He said while the Peace Officers Bill of Rights was enacted to protect the liberties of officers, recent legislation is extreme and can hinder a department’s ability to perform internal investigations. “If we are going to be able to keep the public’s trust, we have to police our own, and sometimes some of the legislation makes it difficult for us to actually do that,” he said.
In the same vein, he said, more and more people are filing bogus reports against police officers in an effort to “dirty up” their records and discredit them in court.
A positive change, Borges said, is the improvement in technology that allows officers to instantly disseminate information to one another or neighboring agencies.
“One of the things that hasn’t changed is you still have a lot of young people get into this job for the right reasons,” he said. “It’s kind of corny, but it’s a philosophy that I believe in and the majority of the people that work here believe in – that we are actually that thin line between good and evil.”
‘Why I do this job’
Borges said his years in law enforcement have had their ups and downs. Arrests and successful prosecutions of child predators were great victories. He said he was most in his element when working crimes against children.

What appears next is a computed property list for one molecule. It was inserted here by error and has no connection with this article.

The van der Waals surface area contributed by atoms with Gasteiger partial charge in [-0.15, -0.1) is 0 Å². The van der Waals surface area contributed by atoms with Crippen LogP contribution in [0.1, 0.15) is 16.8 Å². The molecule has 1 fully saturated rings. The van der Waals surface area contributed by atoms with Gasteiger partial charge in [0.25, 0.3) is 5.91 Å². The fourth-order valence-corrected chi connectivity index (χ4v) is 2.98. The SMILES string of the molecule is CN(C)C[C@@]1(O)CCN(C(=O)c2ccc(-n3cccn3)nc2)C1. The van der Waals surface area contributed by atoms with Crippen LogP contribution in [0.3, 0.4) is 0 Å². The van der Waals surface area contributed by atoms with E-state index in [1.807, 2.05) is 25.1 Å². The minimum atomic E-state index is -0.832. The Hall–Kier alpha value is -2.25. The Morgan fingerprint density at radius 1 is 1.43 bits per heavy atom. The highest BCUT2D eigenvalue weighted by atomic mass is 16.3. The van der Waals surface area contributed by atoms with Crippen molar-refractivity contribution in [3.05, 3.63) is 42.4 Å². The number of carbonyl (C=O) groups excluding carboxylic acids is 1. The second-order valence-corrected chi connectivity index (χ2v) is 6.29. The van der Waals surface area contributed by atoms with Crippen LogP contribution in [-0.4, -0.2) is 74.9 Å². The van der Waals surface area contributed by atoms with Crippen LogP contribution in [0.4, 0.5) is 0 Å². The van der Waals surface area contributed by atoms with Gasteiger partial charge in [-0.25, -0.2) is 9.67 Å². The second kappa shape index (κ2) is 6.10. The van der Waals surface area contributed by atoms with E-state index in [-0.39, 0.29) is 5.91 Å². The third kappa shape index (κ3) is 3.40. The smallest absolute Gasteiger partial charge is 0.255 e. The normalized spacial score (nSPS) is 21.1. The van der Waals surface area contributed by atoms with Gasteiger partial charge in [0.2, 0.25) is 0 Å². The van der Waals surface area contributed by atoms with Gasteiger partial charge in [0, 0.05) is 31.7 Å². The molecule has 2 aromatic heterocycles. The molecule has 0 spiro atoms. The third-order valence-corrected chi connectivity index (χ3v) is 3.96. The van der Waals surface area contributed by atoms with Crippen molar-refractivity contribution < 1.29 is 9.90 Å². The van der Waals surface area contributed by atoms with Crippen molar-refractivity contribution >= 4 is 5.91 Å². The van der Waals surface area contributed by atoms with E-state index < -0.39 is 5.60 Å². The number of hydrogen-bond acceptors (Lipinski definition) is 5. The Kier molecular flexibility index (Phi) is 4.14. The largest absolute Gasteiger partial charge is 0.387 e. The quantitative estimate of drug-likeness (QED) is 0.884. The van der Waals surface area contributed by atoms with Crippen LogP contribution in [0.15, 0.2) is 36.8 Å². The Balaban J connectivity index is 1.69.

He keeps a letter he received from a woman in 2005 who thanked him for his interaction with her and her father during a domestic violence call many years before. It was just one of many calls, but he said it’s evidence of the impact an officer can make when he does his job right.
“Whenever I get depressed with everything that is going on, I go back and read this letter and go, ‘OK, that’s why I do this job,’ ” he said.
Since the time he started his career, Borges has lived in Ceres. He said there are many advantages of living in the town in which he works. He’s very involved in coaching and volunteering for youth sports teams and has been a member of the Lions Club for 10 years. He has a good understanding of the needs of the community and in his position as deputy chief can direct resources to address many of those issues.
But living in town has had its drawbacks, Borges said, like being confronted by people he’d arrested while at the grocery store with his family on his day off. “I’ve also had people wind up bleeding, knocking on my door, looking for help because they know that I am the cop in the neighborhood,” he said.
After his last day, March 14, Borges said he plans to take time with his family; he has three grown sons, five grandchildren and a sixth on the way. He also plans to travel to Australia with his wife and another couple.
But Borges said he likely will stay on as a reserve, helping with background checks and other officer work. “I can’t just cut ties,” Borges said of the department. “This is my family, too.”
Chief Art de Werk said he will likely decide in the next few weeks who will replace Borges.
“While he had a lot of professional pride, he wasn’t driven by ego,” de Werk said “It’s going to be hard to replace the institutional memory that he has, but also that community commitment. Certainly there are people who can do the job, but it will take them some time to fill those shoes.”